So much unfulfilled potential.
An Oxford setting, a mysterious death, college intrigue, and an underlying issue that is worthy of discussion and that would still have been a taboo at the time of writing. Seriously, there was so much in this book that should have been the foundation of an excellent book.
However, the potential was spoiled by TSTL characters that dominated the first half of the book for no reason – absolutely none! – and was made worse by (if that is possible with TSTL characters) by pretty explicit racism. I know, I know, it was acceptable at the time…yadda, yadda.
But here is the thing…it contributed absolutely nothing to the story. What was the point? It only made the characters more stupid than they were already. Tho, granted, that was a feat on the part of the author that I had not expected.
It doesn’t help, of course, that the book was published in the same year and has a very similar setting to Gaudy Night, which is one of the best books I have read this year and is now firmly placed on the list of my all-time favourite books.
Where Sayers showed us how to write a Golden Age mystery set in Oxford, Hay showed us how not to do it.
If it had not been for familiarity with Oxford from either personal experience or other sources, I am not sure that Oxford setting really came to the fore in Hay’s book. Sure, we have punting, a river, and a fairly nondescript college, but where is the description of the city? Where is the atmosphere? The closest I found to an Oxford description was when two of the students discuss Blackwell’s bookshop. That was all.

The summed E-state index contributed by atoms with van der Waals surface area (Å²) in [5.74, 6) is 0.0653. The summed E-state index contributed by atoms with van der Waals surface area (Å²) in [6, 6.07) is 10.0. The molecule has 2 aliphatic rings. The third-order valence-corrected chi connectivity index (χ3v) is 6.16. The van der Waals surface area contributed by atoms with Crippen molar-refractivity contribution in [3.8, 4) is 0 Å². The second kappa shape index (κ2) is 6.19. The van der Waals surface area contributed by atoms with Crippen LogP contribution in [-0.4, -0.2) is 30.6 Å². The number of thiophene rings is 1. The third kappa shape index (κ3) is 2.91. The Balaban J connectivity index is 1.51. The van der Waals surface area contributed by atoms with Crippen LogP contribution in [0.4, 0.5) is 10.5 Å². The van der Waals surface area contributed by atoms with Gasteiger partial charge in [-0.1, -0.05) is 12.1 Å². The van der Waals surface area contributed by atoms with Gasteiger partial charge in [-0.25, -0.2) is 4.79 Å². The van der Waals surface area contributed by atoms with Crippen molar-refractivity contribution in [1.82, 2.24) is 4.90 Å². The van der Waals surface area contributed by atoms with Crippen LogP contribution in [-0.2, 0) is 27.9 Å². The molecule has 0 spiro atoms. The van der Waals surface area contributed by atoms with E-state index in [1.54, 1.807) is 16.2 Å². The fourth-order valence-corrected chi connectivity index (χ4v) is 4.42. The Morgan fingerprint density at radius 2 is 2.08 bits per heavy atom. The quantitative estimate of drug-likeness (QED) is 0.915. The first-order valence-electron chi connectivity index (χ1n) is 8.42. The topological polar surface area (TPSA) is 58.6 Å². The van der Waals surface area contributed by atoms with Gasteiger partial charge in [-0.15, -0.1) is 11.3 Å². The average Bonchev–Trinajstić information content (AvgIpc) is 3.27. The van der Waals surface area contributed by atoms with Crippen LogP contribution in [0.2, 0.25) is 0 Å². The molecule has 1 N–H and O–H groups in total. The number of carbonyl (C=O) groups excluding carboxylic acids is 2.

Just as ubiquitous yellow fog does not create a Victorian London setting, there is more to Oxford than Blackwell’s and punting.
I expected more.
There are issues with the mystery, too.
Again, the main characters were too immature – childish even – to pass for first-year students. The police were too all-knowing and presumptive to pass for detectives.
The real issue I have, however, is that the actual interesting plot twist is left to the last chapters of the book and is not actually used to discuss the intricacies of the deficiencies in the mores of the time. Sure, it would have been a topic that was unmentionable at the time, but if the author didn’t want to discuss it and the hypocrisy around it, why would she use it as the underlying reason for the entire story?
I expected more. Much more.